Embezzlement: How Maine churches and charities can avoid it

| August 8, 2011

It’s a familiar tale. It’s one that many longtime general practitioners of the law can tell. A concerned member of a nearly defunct but once thriving church or other charitable group walks through my door lamenting that some $50,000 of its funds just can’t be located. The concerned church or club member relates that its treasurer, whom I’ll refer to as “Ellie,” now 87, is reputed to have placed the investments – once earmarked for scholarships – in the ice box of her refrigerator at home.

"Ellie" hasn’t been acting quite like herself recently and the once revered community icon of the once buoyant charitable establishment hasn’t given a report on the whereabouts of the money for about three years now. Moreover, the organization that once boasted 65 members is now down to five. It stopped conducting regular meetings a decade ago, when Ellie was re-elected to her 19th term.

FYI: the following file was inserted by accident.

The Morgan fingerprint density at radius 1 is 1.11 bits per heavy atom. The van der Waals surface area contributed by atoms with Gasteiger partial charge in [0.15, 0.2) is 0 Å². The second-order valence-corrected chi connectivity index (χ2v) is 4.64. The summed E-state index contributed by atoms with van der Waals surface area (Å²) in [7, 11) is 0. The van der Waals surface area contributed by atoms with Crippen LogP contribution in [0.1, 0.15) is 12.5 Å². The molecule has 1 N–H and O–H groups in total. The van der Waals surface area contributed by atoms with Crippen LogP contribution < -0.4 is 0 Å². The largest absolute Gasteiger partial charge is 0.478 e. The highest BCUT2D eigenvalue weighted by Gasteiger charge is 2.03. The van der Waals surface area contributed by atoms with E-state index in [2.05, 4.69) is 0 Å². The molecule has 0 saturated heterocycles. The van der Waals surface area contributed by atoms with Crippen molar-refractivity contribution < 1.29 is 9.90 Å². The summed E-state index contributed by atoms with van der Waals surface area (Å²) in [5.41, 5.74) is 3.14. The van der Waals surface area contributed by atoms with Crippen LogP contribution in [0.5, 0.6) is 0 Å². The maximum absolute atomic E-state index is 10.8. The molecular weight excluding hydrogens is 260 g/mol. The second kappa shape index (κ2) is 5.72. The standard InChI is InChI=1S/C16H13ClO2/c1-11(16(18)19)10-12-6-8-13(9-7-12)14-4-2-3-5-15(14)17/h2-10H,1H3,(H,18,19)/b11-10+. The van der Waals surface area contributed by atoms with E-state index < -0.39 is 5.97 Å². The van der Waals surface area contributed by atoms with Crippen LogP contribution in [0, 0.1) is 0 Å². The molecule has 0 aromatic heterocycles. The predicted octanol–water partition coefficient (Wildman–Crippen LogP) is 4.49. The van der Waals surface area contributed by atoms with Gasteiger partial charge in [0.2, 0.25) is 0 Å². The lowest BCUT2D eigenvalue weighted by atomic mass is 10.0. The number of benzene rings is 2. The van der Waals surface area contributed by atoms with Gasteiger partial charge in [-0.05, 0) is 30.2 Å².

No one wants to ask "Ellie," or her family, for fear that even broaching any questions could be construed as an accusation.

Eventually, someone summons the courage to make the approach. A niece finds old certificates of deposits and bonds stashed away in a paper bag in the attic of "Ellie’s" home. Even though they’re no longer in the refrigerator and though the neglect has resulted in the forfeiture of some interest on the funds, they are indeed retrieved, not long before the charity is dissolved and the funds turned over to a treasurer of another local organization to handle.



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Category: Church Security

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